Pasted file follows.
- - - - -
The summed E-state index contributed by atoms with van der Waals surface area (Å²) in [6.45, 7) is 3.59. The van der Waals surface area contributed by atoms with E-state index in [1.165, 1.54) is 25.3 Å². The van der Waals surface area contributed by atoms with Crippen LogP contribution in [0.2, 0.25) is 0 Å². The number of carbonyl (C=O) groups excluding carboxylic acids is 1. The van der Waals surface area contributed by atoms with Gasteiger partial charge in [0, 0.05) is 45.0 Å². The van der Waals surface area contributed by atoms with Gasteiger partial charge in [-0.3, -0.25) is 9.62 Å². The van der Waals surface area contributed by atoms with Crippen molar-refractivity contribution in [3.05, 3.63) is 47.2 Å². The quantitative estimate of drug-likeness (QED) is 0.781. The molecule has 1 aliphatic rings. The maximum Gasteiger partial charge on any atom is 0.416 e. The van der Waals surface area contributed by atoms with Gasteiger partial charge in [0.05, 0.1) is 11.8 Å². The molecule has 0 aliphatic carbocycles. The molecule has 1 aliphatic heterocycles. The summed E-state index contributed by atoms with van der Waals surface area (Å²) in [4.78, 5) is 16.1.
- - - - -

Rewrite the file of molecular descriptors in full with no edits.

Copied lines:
The summed E-state index contributed by atoms with van der Waals surface area (Å²) in [6.45, 7) is 3.59. The van der Waals surface area contributed by atoms with E-state index in [1.165, 1.54) is 25.3 Å². The van der Waals surface area contributed by atoms with Crippen LogP contribution in [0.2, 0.25) is 0 Å². The number of carbonyl (C=O) groups excluding carboxylic acids is 1. The van der Waals surface area contributed by atoms with Gasteiger partial charge in [0, 0.05) is 45.0 Å². The van der Waals surface area contributed by atoms with Gasteiger partial charge in [-0.3, -0.25) is 9.62 Å². The van der Waals surface area contributed by atoms with Crippen molar-refractivity contribution in [3.05, 3.63) is 47.2 Å². The quantitative estimate of drug-likeness (QED) is 0.781. The molecule has 1 aliphatic rings. The maximum Gasteiger partial charge on any atom is 0.416 e. The van der Waals surface area contributed by atoms with Gasteiger partial charge in [0.05, 0.1) is 11.8 Å². The molecule has 0 aliphatic carbocycles. The molecule has 1 aliphatic heterocycles. The summed E-state index contributed by atoms with van der Waals surface area (Å²) in [4.78, 5) is 16.1.